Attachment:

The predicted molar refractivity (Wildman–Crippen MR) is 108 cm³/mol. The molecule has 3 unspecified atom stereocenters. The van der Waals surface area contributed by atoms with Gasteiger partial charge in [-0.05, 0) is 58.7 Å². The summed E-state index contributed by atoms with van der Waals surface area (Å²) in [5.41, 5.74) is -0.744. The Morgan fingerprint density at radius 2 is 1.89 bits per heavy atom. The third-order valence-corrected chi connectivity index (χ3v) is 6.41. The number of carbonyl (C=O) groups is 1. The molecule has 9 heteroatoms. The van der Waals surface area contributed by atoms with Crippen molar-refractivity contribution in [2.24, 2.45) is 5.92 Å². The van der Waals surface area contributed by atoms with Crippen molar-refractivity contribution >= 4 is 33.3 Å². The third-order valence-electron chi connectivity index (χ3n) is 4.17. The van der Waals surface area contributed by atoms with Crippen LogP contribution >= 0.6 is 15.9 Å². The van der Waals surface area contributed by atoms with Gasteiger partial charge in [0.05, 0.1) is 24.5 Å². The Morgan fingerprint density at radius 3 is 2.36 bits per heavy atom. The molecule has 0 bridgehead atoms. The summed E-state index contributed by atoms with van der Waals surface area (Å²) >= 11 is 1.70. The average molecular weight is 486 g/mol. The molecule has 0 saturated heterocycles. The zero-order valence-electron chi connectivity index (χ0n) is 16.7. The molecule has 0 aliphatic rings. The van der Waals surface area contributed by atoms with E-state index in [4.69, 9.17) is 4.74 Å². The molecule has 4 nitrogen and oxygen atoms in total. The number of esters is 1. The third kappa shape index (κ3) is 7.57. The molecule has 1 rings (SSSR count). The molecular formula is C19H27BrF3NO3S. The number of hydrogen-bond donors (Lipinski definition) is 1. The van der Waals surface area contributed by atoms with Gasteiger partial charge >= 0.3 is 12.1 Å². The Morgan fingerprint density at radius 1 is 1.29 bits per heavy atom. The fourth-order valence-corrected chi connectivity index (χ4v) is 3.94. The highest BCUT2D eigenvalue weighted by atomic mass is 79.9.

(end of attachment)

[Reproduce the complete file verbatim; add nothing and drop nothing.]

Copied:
The predicted molar refractivity (Wildman–Crippen MR) is 108 cm³/mol. The molecule has 3 unspecified atom stereocenters. The van der Waals surface area contributed by atoms with Gasteiger partial charge in [-0.05, 0) is 58.7 Å². The summed E-state index contributed by atoms with van der Waals surface area (Å²) in [5.41, 5.74) is -0.744. The Morgan fingerprint density at radius 2 is 1.89 bits per heavy atom. The third-order valence-corrected chi connectivity index (χ3v) is 6.41. The number of carbonyl (C=O) groups is 1. The molecule has 9 heteroatoms. The van der Waals surface area contributed by atoms with Crippen molar-refractivity contribution in [2.24, 2.45) is 5.92 Å². The van der Waals surface area contributed by atoms with Crippen molar-refractivity contribution >= 4 is 33.3 Å². The third-order valence-electron chi connectivity index (χ3n) is 4.17. The van der Waals surface area contributed by atoms with Crippen LogP contribution >= 0.6 is 15.9 Å². The van der Waals surface area contributed by atoms with Gasteiger partial charge in [0.05, 0.1) is 24.5 Å². The Morgan fingerprint density at radius 3 is 2.36 bits per heavy atom. The molecule has 0 bridgehead atoms. The summed E-state index contributed by atoms with van der Waals surface area (Å²) >= 11 is 1.70. The average molecular weight is 486 g/mol. The molecule has 0 saturated heterocycles. The zero-order valence-electron chi connectivity index (χ0n) is 16.7. The molecule has 0 aliphatic rings. The van der Waals surface area contributed by atoms with E-state index in [4.69, 9.17) is 4.74 Å². The molecule has 4 nitrogen and oxygen atoms in total. The number of esters is 1. The third kappa shape index (κ3) is 7.57. The molecule has 1 rings (SSSR count). The molecular formula is C19H27BrF3NO3S. The number of hydrogen-bond donors (Lipinski definition) is 1. The van der Waals surface area contributed by atoms with Gasteiger partial charge >= 0.3 is 12.1 Å². The Morgan fingerprint density at radius 1 is 1.29 bits per heavy atom. The fourth-order valence-corrected chi connectivity index (χ4v) is 3.94. The highest BCUT2D eigenvalue weighted by atomic mass is 79.9.